A galaxy is an enormous cluster of stars, gas, and dust that is held together by gravity. Galaxies are also enormous, with a diameter measured in billions of billions of kilometers.
We should start by taking a closer look at our own Milky Way galaxy in order to fully comprehend what a galaxy is.
In the Milky Way galaxy, which contains billions of other stars, our Sun is merely one star among many. The Sun orbits the Milky Way’s center in a manner similar to how the Earth orbits the Sun.
The Milky Way is made up of all the visible stars as we look up at the night sky. A thin, hazy ring of stars and light may have caught your eye if you were outside on an exceptionally clear, dark night. This is the inside-out image of the Milky Way galaxy. Our galaxy is shaped like a narrow disk, and we are viewing the edge of the disk, so we perceive a thin line.
The galactic core can be seen as a brighter area if we turn our gaze toward the center of this disk. The core’s stars are clustered much closer together and take on the appearance of a ball from the disk’s top and bottom.
By charting the locations and velocities of the Milky Way’s stars, we can begin to create an image of what our galaxy might appear like if we could observe the disk from above. A circle would be the overall shape.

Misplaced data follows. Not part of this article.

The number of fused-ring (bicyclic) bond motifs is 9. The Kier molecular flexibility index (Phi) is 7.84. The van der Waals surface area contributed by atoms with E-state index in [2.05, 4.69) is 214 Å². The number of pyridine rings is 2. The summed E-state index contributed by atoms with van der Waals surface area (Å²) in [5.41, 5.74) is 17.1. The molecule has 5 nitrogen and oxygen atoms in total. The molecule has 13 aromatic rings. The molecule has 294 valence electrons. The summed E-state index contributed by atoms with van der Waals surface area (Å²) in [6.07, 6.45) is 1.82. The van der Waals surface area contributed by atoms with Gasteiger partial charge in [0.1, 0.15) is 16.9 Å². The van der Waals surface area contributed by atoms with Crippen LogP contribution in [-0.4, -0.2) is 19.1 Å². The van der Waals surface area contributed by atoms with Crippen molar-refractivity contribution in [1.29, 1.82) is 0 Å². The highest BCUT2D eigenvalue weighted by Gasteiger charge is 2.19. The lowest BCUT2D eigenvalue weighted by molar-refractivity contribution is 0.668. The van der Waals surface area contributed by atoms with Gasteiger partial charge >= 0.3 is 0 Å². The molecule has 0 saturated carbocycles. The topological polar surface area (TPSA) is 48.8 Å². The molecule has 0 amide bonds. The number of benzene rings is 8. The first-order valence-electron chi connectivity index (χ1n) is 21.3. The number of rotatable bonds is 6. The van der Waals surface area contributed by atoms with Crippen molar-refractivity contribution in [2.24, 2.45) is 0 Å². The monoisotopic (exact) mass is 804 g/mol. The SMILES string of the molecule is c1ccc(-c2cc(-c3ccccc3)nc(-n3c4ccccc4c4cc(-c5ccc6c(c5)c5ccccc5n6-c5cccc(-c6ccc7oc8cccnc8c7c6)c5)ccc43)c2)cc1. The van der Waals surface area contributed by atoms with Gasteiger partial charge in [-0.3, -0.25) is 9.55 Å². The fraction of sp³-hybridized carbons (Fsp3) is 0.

Given that these stars are cooler, we would be able to glimpse their luminous core, which would seem reddish-yellow. A number of spiral arms, which are bluish in color because they contain hotter stars, would wind out from that core. The Milky Way might resemble a whirlpool somewhat.
Beyond the Milky Way: Because there are many other galaxies in the cosmos that resemble our Milky Way, astronomers are convinced that it contains spiral arms. The majority of galaxies with narrow disks like our Milky Way also feature spiraling spiral arms. We refer to these as spiral galaxies.
However, not all galaxies have this appearance. Other galaxies in the universe that we can see have the appearance of being smooth, fuzzy ovals of light, like something between a basketball and a rugby ball. These objects, which we refer to as elliptical galaxies, are primarily composed of cooler, redder stars. There are galaxies that have no discernible shape at all. They are referred to as irregular galaxies.
It’s actually quite challenging to calculate how many galaxies there are in the universe. Even with the most powerful telescopes, many galaxies are too faint or tiny for us to easily view. However, astronomers managed to figure this out with a creative method. For 11.3 days, astronomers directed the Hubble space telescope at a small area of the sky to gather light from close and far-off galaxies.
There were about 10,000 galaxies in this small area of the sky, all varying in size and shape. Astronomers estimated that there are between 100 and 200 billion galaxies by multiplying this figure by how many times this tiny area of the sky would fit into the entire sky. But as we learn more about our cosmos in the future, this number will almost certainly shift.